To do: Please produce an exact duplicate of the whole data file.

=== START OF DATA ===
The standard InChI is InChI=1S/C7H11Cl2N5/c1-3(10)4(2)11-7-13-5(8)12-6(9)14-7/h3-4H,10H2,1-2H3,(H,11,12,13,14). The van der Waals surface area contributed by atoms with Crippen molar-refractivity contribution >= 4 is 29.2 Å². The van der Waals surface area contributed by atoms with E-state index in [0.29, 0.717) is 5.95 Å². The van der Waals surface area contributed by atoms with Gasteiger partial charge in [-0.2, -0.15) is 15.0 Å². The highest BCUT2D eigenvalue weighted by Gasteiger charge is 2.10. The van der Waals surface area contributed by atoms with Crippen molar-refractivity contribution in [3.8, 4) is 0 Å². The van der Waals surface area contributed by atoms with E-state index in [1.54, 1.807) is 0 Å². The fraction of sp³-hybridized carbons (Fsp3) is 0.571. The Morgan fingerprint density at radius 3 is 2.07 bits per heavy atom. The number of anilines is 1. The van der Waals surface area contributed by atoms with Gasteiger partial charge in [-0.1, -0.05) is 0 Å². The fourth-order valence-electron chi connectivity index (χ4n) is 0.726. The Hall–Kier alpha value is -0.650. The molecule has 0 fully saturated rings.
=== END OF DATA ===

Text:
The standard InChI is InChI=1S/C7H11Cl2N5/c1-3(10)4(2)11-7-13-5(8)12-6(9)14-7/h3-4H,10H2,1-2H3,(H,11,12,13,14). The van der Waals surface area contributed by atoms with Crippen molar-refractivity contribution >= 4 is 29.2 Å². The van der Waals surface area contributed by atoms with E-state index in [0.29, 0.717) is 5.95 Å². The van der Waals surface area contributed by atoms with Gasteiger partial charge in [-0.2, -0.15) is 15.0 Å². The highest BCUT2D eigenvalue weighted by Gasteiger charge is 2.10. The van der Waals surface area contributed by atoms with Crippen molar-refractivity contribution in [3.8, 4) is 0 Å². The van der Waals surface area contributed by atoms with E-state index in [1.54, 1.807) is 0 Å². The fraction of sp³-hybridized carbons (Fsp3) is 0.571. The Morgan fingerprint density at radius 3 is 2.07 bits per heavy atom. The number of anilines is 1. The van der Waals surface area contributed by atoms with Gasteiger partial charge in [-0.1, -0.05) is 0 Å². The fourth-order valence-electron chi connectivity index (χ4n) is 0.726. The Hall–Kier alpha value is -0.650. The molecule has 0 fully saturated rings.